(CBS) — Imagine your mouth feeling like it’s on fire — all the time. You have no idea why; it simply burns.
As CBS 2’s Roseanne Tellez reports, it’s the painful reality for millions of people who suffer from “burning mouth syndrome.”
Her lips, tongue and mouth appear just fine, but soon after Kelli Rourke wakes up every morning, the burning sets in.
“When I say burning, I don’t mean like a scratchy throat or a sore throat. I mean burning,” she says.
Rourke has suffered from this pain for more than five years. It started after she had some dental work, but her dentist could not find a cause. After many tests, her diagnosis was burning mouth syndrome, or BMS.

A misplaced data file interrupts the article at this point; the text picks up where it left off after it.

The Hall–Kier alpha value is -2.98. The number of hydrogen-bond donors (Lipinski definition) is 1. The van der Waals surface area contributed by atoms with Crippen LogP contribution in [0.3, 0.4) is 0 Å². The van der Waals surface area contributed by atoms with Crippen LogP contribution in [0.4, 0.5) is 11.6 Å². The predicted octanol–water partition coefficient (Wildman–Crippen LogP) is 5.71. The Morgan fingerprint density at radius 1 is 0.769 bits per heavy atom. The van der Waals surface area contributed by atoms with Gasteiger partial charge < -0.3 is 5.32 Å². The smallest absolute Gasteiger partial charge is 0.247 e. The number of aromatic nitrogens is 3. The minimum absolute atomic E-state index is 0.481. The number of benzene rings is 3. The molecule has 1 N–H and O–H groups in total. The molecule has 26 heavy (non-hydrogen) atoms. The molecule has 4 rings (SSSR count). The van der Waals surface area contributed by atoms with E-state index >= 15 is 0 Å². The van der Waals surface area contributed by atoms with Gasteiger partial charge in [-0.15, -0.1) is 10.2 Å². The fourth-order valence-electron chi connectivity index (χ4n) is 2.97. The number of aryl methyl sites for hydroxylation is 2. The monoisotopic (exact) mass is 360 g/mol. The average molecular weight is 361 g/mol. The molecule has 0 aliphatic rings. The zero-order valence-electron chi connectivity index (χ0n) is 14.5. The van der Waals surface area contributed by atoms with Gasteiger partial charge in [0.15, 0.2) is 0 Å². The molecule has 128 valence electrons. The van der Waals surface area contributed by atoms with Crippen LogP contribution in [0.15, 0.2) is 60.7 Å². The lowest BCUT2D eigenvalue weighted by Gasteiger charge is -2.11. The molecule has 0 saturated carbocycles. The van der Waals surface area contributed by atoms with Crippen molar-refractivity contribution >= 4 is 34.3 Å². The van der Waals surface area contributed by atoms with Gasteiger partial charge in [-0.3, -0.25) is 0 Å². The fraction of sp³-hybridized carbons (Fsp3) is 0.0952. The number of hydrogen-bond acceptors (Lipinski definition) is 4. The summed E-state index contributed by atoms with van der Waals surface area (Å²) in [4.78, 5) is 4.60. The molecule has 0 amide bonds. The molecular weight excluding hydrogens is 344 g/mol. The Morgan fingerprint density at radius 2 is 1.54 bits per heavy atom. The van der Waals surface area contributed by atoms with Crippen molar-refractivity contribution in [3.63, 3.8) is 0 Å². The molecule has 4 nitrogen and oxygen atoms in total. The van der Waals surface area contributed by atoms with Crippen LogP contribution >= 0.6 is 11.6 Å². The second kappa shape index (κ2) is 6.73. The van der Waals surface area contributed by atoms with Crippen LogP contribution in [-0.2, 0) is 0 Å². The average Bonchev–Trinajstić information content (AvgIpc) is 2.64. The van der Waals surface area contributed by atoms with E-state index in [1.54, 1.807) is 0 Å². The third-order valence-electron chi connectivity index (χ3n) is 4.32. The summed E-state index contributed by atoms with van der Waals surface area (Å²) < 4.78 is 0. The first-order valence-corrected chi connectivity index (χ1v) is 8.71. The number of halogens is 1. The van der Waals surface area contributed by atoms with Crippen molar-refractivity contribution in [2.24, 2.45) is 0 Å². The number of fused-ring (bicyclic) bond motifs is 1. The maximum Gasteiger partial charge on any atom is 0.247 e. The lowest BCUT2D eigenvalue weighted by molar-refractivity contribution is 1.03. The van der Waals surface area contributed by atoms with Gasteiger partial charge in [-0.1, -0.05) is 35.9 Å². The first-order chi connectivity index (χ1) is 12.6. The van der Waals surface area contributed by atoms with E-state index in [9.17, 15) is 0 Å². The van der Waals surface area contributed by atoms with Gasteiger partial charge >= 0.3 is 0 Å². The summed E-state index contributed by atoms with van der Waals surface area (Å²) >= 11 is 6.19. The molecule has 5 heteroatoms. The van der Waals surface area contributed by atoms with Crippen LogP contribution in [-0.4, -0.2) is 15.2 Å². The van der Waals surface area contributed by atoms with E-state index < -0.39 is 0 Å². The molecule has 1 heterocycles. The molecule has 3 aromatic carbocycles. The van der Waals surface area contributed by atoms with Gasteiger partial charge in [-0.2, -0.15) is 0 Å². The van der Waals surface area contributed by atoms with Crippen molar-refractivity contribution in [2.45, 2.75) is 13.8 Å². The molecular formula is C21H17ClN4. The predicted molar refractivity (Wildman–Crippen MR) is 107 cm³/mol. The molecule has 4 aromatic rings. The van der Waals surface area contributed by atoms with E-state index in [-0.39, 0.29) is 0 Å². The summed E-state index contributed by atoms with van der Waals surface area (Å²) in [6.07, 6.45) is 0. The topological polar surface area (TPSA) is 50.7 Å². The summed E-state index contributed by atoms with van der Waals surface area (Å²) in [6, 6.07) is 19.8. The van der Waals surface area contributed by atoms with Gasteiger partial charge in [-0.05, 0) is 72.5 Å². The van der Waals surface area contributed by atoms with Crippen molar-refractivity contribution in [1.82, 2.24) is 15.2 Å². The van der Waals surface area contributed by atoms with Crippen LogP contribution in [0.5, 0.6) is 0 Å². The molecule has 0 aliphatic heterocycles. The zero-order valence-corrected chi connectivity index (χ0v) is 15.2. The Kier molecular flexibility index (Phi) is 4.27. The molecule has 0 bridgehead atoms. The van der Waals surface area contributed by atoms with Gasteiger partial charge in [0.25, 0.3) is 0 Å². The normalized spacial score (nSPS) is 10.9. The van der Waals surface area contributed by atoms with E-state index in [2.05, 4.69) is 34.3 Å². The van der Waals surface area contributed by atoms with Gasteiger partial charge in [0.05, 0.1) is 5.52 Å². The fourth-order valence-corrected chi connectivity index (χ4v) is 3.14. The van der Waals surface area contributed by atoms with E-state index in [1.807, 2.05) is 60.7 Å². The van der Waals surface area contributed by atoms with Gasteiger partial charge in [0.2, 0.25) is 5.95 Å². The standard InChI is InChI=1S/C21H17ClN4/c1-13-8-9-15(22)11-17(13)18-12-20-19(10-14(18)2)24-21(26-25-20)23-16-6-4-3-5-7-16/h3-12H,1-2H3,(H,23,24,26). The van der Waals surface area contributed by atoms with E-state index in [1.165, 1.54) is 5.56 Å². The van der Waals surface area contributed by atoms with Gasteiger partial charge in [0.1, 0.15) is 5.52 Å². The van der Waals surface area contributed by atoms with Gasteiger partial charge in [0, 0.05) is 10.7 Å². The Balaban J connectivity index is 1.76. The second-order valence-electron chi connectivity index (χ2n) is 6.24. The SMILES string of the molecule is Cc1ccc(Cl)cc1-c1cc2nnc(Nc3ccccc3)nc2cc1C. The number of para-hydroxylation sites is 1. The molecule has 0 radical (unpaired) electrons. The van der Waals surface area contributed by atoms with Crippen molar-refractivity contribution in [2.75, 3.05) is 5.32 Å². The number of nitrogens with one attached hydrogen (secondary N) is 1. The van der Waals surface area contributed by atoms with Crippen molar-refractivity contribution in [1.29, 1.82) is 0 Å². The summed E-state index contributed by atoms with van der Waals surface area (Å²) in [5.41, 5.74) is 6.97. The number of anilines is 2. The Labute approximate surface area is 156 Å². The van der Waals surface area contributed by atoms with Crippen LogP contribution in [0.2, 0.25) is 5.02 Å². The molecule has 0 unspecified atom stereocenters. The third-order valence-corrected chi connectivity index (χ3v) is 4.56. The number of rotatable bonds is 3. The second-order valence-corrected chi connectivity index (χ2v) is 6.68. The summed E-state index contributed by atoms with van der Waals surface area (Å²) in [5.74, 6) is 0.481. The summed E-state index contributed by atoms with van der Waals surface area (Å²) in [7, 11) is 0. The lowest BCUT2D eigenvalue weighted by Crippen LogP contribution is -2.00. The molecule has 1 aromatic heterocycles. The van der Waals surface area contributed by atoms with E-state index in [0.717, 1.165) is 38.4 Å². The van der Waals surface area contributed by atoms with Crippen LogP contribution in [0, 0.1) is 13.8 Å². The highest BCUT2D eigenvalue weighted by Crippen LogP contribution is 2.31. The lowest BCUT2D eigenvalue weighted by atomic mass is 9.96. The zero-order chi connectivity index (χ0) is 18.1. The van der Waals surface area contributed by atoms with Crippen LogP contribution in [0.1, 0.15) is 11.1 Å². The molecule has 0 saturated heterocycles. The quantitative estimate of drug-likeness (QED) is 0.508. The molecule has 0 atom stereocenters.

“It started out for me with a burning in the back of the throat up into the upper back of the palate,” she says.
Doctors diagnose BMS by ruling out everything else, including nerve damage, oral yeast infections and diabetes.
“You can work the patient up extensively with blood work, you can examine the patient very carefully, and you’re really going to see nothing,” oral surgeon Sook-Bin Woo of Harvard University says.
Patients say BMS feels like scalding coffee searing the inside of their mouth.
“The only thing that relieves it is eating, drinking, or crying for me,” Rourke says.
Doctors help patients manage the pain with two drugs. One is typically prescribed to prevent seizures, the other for anxiety. Rourke is one of them.
She keeps hoping for a cure.
“I think the doctors have done what they can at this point. They look at me pityingly and say, ‘Good luck to you,’” she says.
Some patients are helped by special mouth washes and topical medicines. Burning mouth syndrome can sometimes get better. For some patients, the pain dulls after an average of about seven years.